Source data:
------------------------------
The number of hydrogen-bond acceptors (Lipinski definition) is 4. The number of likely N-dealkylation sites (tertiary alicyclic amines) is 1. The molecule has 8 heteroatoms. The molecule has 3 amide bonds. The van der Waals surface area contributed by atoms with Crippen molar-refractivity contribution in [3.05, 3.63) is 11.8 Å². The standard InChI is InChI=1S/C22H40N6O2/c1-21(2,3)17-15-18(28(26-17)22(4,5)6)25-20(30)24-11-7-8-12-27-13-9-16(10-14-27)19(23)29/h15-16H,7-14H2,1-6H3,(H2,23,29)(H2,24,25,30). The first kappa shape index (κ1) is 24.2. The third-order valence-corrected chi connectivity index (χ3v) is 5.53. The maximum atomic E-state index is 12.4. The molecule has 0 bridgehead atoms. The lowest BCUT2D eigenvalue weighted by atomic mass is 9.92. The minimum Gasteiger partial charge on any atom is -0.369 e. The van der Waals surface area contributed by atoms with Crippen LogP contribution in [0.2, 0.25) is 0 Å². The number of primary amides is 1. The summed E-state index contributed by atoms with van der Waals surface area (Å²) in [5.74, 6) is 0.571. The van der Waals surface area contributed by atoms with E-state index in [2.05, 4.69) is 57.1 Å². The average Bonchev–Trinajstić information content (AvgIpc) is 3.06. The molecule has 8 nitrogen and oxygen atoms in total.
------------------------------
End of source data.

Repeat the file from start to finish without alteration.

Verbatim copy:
The number of hydrogen-bond acceptors (Lipinski definition) is 4. The number of likely N-dealkylation sites (tertiary alicyclic amines) is 1. The molecule has 8 heteroatoms. The molecule has 3 amide bonds. The van der Waals surface area contributed by atoms with Crippen molar-refractivity contribution in [3.05, 3.63) is 11.8 Å². The standard InChI is InChI=1S/C22H40N6O2/c1-21(2,3)17-15-18(28(26-17)22(4,5)6)25-20(30)24-11-7-8-12-27-13-9-16(10-14-27)19(23)29/h15-16H,7-14H2,1-6H3,(H2,23,29)(H2,24,25,30). The first kappa shape index (κ1) is 24.2. The third-order valence-corrected chi connectivity index (χ3v) is 5.53. The maximum atomic E-state index is 12.4. The molecule has 0 bridgehead atoms. The lowest BCUT2D eigenvalue weighted by atomic mass is 9.92. The minimum Gasteiger partial charge on any atom is -0.369 e. The van der Waals surface area contributed by atoms with Crippen LogP contribution in [0.2, 0.25) is 0 Å². The number of primary amides is 1. The summed E-state index contributed by atoms with van der Waals surface area (Å²) in [5.74, 6) is 0.571. The van der Waals surface area contributed by atoms with E-state index in [2.05, 4.69) is 57.1 Å². The average Bonchev–Trinajstić information content (AvgIpc) is 3.06. The molecule has 8 nitrogen and oxygen atoms in total.